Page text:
The enduring photograph: past, present, future

grandparents

Ashmore Park, UK, 1958

The smartphone, with its built-in camera, is the new Kodak Brownie, but even more commonplace.

At the risk of stating the obvious, the camera has become the reflexive tool for recording the events of our lives. But, from the vantage of our photo-flooded world, imagine how magical the first camera obscura prints by Nicéphore Niépce and Louis Daguerre must have appeared, in the first decades of the nineteenth century.

My discovery of photography was perhaps no different from any other child of my generation. Most photos were still monotone and, naturally, weren’t instant (though Polaroid was available). We made images of our families, their possessions and their activities. Sometimes, pictures were the only thing we knew of lost forbears — young men in well-pressed uniforms.

Before I was six years-old, I was lucky to be introduced, in my father’s attic darkroom, to the mysteries of the photographic process. My job was to rock the developing trays — I could just peer over the edge of the sink — as the silver halide performed its alchemy, defying the bounds of time by turning blank paper into multifaceted stories.

Meanwhile, my father performed sorcery under the dim red light and glowing enlarger — built from a treacle tin, incorporating his camera lens.

The blurry photograph on this page records my first self-directed portrait (taken with my first camera … yes, a Kodak Brownie). It is a simple snapshot. But besides its personal significance, it illustrates to me the power of the medium to “capture the moment.”

Look at the camera position. It is the viewpoint of a child. The year is 1959. The subjects are my paternal grandparents, Jack and Lizzie Parker, and younger cousin Susan. The location is in front of our newly-built council house, on a post-war English estate—the affordable rental housing of the day. My grandparents lived close by, in another rented home, built similarly as post-war housing, after the First World-War.

I remember the day only faintly but the aggregation of other memories triggered by the image creates a world unto itself. The death of my beloved grandmother, a year later, was my first shocking encounter with mortality and grief.

How could I have known my little plastic Brownie would lead to a fascinating hobby, that would get out of hand and become a trade? Thirty years later, I found myself in the ruthless world of advertising, where I received some of the best advice ever heard from a fellow shutterbug, one of Toronto’s best commercial shooters: “Never forget why you fell in love with photography … and get out of this business before it sucks your creativity dry.”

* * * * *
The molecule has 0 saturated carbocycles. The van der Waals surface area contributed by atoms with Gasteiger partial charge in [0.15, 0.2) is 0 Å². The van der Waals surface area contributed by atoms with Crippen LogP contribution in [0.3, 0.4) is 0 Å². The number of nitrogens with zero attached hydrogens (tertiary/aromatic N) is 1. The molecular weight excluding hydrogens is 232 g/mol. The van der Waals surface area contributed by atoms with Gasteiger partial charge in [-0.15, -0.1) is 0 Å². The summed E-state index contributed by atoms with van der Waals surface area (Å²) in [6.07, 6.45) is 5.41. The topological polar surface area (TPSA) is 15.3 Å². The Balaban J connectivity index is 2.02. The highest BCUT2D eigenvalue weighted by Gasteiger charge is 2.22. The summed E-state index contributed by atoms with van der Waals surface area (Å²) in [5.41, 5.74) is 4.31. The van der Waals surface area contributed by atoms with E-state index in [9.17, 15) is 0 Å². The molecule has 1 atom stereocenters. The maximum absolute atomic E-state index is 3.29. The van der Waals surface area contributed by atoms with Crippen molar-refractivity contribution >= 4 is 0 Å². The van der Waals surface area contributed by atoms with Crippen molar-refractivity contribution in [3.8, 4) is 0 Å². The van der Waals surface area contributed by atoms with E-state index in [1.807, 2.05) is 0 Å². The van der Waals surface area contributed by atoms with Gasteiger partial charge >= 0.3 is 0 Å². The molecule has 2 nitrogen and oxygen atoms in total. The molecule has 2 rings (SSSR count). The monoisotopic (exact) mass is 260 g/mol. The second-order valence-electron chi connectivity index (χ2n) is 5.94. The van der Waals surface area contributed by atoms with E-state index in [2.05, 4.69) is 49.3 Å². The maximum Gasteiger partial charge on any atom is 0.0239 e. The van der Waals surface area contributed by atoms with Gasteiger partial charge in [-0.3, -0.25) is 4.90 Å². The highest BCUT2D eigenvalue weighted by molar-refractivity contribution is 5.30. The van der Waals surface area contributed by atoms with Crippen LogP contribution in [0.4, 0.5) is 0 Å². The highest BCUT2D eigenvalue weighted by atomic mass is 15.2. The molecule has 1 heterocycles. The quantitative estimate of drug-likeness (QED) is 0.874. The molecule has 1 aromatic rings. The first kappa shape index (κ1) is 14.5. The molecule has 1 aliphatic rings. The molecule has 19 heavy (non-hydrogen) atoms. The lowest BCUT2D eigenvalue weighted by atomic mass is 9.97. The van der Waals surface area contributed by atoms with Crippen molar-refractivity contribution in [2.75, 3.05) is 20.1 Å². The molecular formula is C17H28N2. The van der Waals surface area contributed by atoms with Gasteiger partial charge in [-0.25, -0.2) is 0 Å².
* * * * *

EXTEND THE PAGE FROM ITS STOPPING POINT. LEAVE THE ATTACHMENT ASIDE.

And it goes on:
Of course, I made a digital scan of the original print for this post. I resisted the temptation to remove all “analog” artifacts, only repairing major obscuring damage (and adding the kitschy “aged” border) in Photoshop.

The digital age has further simplified (perhaps democratized) photography and made images easier to duplicate than ever. It has also given us amazing tools to restore historic photos.

And yet, maybe the omnipresence of digital imaging has also smothered some of the awe once created by the medium. Is this what some nineteenth century painters and illustrators feared from the photographic interloper; that familiarity might lead to a kind of superficial “consumer” attitude to visual art?

It may be more than a little appropriate to pose the question on this screen: Are we seeing the end of the print? Perhaps, in future posts on this topic, I’ll look at that.

Photographers’ Gallery, London | American Museum of Photography | National Geographic History of Photography

Raymond Parker
  • April 17, 2015 - 5:55 pm

    Stephen Hinde - You pose an interesting question. Does the the omnipresence of the material devalue it to worthlessness? (Economic theorists would say “yes”. Mind you, that’s the same group who’ve moulded the system that created “the 1%”). I find little time to look at millions of images created simply because they could be created. There are some stunning photos in the virtual sphere, but how to separate visual wheat from chaff?

    As a contributor to that morass, I have had to face the question as to the value of photography. For me, the true purpose is egocentric — I revel in capturing the scene for MY later pleasure. Once I am gone my images will fade into meaningless. But, just once, if I can help someone else’s memories, a little piece of darkness is pushed back for a short time.ReplyCancel

    • April 18, 2015 - 11:16 am

      Raymond Parker - For my part, Stephen, I am simply most influenced by photographic images. Having stood before some of the best in the world and been emotionally moved, I too dare to dream of making one or two that might have a similar effect on the viewer.

      I’ve examined the whole is photography art? thing in another post. Frankly, I couldn’t give a damn. Again, what is most important, IMO, is that the work is honest ― which is a lifelong pursuit on a personal level.

      The ubiquitousness of photographic imagery in the digital age is another matter.

      For instance, I really like Instagram for reasons outlined earlier. Just this morning, I got to experience the Annapurna region of Nepal, through the eyes of a young trekker.

      This is, I think, the future of the photographic image. In fact, the future is now. Meanwhile, I’m mining my archive for reflections of days gone by. 🙂ReplyCancel

Your email is never published or shared. Required fields are marked *

*

*

S u b s c r i b e   b y   E m a i l
L i k e   o n   F a c e b o o k